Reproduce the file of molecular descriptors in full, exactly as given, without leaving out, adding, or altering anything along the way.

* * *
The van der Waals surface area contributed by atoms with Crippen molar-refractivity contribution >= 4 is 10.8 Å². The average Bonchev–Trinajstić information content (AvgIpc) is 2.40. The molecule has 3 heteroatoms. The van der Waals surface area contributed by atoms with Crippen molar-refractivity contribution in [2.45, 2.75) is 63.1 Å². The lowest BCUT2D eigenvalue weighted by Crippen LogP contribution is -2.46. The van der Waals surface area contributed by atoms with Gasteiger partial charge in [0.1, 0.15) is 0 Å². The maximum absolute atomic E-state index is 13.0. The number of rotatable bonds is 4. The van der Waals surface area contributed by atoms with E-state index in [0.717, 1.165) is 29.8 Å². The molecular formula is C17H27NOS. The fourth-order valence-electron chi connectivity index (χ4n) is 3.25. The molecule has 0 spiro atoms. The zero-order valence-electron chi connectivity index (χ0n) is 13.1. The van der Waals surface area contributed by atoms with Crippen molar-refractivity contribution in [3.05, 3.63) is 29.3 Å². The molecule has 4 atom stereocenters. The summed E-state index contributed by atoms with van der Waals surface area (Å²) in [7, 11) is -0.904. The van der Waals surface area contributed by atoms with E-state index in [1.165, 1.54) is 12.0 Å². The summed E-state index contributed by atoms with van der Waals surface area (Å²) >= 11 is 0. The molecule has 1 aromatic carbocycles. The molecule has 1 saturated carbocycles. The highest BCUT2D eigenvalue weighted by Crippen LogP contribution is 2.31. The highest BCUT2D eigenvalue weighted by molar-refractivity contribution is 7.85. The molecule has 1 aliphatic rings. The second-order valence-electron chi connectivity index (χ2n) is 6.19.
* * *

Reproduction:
The van der Waals surface area contributed by atoms with Crippen molar-refractivity contribution >= 4 is 10.8 Å². The average Bonchev–Trinajstić information content (AvgIpc) is 2.40. The molecule has 3 heteroatoms. The van der Waals surface area contributed by atoms with Crippen molar-refractivity contribution in [2.45, 2.75) is 63.1 Å². The lowest BCUT2D eigenvalue weighted by Crippen LogP contribution is -2.46. The van der Waals surface area contributed by atoms with Gasteiger partial charge in [0.1, 0.15) is 0 Å². The maximum absolute atomic E-state index is 13.0. The number of rotatable bonds is 4. The van der Waals surface area contributed by atoms with E-state index in [0.717, 1.165) is 29.8 Å². The molecular formula is C17H27NOS. The fourth-order valence-electron chi connectivity index (χ4n) is 3.25. The molecule has 0 spiro atoms. The zero-order valence-electron chi connectivity index (χ0n) is 13.1. The van der Waals surface area contributed by atoms with Crippen molar-refractivity contribution in [3.05, 3.63) is 29.3 Å². The molecule has 4 atom stereocenters. The summed E-state index contributed by atoms with van der Waals surface area (Å²) in [7, 11) is -0.904. The van der Waals surface area contributed by atoms with E-state index in [1.165, 1.54) is 12.0 Å². The summed E-state index contributed by atoms with van der Waals surface area (Å²) >= 11 is 0. The molecule has 1 aromatic carbocycles. The molecule has 1 saturated carbocycles. The highest BCUT2D eigenvalue weighted by Crippen LogP contribution is 2.31. The highest BCUT2D eigenvalue weighted by molar-refractivity contribution is 7.85. The molecule has 1 aliphatic rings. The second-order valence-electron chi connectivity index (χ2n) is 6.19.